In 1958, Ellington and Strayhorn wrote 22 tunes to lyrics by Herb Martin for a play called Saturday Laughter. A funny thing happened on the way to Broadway. The money dried up and the show never made it. The exact circumstances of the rediscovery of these songs is not clear, but 12 of them now appear-all previously unrecorded-on Secret Ellington, produced by Todd Barkan.
This is a really fine album. Personnel varies from track to track. Singers Ian Shaw, Freddy Cole, Jeffery Smith, Judi Silvano and Karen Oberlin are involved, as are arrangers and instrumentalists James Pearson, Arturo O'Farrill and Joe Beck. Although the performances-all combo affairs-give no inkling of how Ellington might have approached these tunes with his band, they respect the melodies and lyrics and, from time to time, conjure up the Ellington tonal romance and mystique.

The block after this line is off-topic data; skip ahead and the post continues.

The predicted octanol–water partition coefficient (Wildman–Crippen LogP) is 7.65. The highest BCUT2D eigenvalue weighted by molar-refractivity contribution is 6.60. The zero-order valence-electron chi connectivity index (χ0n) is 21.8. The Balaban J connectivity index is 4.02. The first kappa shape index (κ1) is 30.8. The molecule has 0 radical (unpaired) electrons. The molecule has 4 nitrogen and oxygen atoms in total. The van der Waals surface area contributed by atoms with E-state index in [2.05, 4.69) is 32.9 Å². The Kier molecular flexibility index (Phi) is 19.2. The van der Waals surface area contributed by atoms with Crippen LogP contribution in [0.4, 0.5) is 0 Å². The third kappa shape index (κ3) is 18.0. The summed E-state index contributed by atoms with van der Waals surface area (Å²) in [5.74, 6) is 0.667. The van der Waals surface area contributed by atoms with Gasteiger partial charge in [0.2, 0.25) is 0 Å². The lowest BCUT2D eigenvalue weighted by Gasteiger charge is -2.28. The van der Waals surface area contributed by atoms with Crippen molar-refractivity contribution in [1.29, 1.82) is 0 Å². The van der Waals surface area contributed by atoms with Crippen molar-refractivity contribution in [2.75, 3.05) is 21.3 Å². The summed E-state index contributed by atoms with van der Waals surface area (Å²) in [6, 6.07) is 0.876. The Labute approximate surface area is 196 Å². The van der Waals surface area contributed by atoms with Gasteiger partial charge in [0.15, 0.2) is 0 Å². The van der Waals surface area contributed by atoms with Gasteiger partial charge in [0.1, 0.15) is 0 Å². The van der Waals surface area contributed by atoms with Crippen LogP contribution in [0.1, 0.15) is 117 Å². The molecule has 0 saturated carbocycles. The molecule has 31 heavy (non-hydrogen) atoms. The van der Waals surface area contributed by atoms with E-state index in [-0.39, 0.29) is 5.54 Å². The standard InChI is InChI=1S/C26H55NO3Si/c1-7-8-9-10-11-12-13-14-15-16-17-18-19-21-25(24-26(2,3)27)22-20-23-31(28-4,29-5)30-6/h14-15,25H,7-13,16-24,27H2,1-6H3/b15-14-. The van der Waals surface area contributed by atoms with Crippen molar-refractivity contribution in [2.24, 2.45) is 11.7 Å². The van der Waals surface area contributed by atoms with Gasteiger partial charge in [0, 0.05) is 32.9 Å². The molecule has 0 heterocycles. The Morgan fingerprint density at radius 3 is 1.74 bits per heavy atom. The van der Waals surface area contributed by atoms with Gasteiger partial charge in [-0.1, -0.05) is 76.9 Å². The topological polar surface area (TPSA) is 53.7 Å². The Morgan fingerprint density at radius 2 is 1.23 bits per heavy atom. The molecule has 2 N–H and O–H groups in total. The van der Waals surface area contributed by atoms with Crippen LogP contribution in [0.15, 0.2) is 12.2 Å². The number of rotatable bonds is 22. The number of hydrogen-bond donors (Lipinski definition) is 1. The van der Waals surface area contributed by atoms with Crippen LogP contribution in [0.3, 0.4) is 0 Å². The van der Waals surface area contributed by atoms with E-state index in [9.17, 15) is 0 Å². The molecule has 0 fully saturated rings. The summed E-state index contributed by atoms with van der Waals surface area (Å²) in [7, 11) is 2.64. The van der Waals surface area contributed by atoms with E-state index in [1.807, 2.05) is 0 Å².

"You Are Beautiful" kicks things off at a racehorse tempo, with Shaw handling the vocal with ease and tenor saxophonist Eric Alexander burning down the house. (A recitative reading of this tune, by Cole, later on the album is very different and intimate.) The late Grover Washington Jr. (on soprano) appears with Cole on "They Say." "This Man" introduces tenor saxophonist Bob Kindred with vibist Joe Locke, guitarist Beck, bassist George Mraz and drummer Steve Berrios. Kindred shines throughout the album. His Ben Webster-ian tone and solo style on "Only Yesterday" is perfect, and on the rocking "Big White Mountain" he proves to be a strong blues shouter with a malleable tone. Joe Lovano, on tenor, shows up on a second version of "Only Yesterday" and behind Silvano, his wife, on "I Am Lonely." Smith, with Beck and alto flutist Lou Marini, suggests Joe Williams on the spiritual tinged "My Home Lies Quiet."
The secret's out, and it's good news for jazz fans.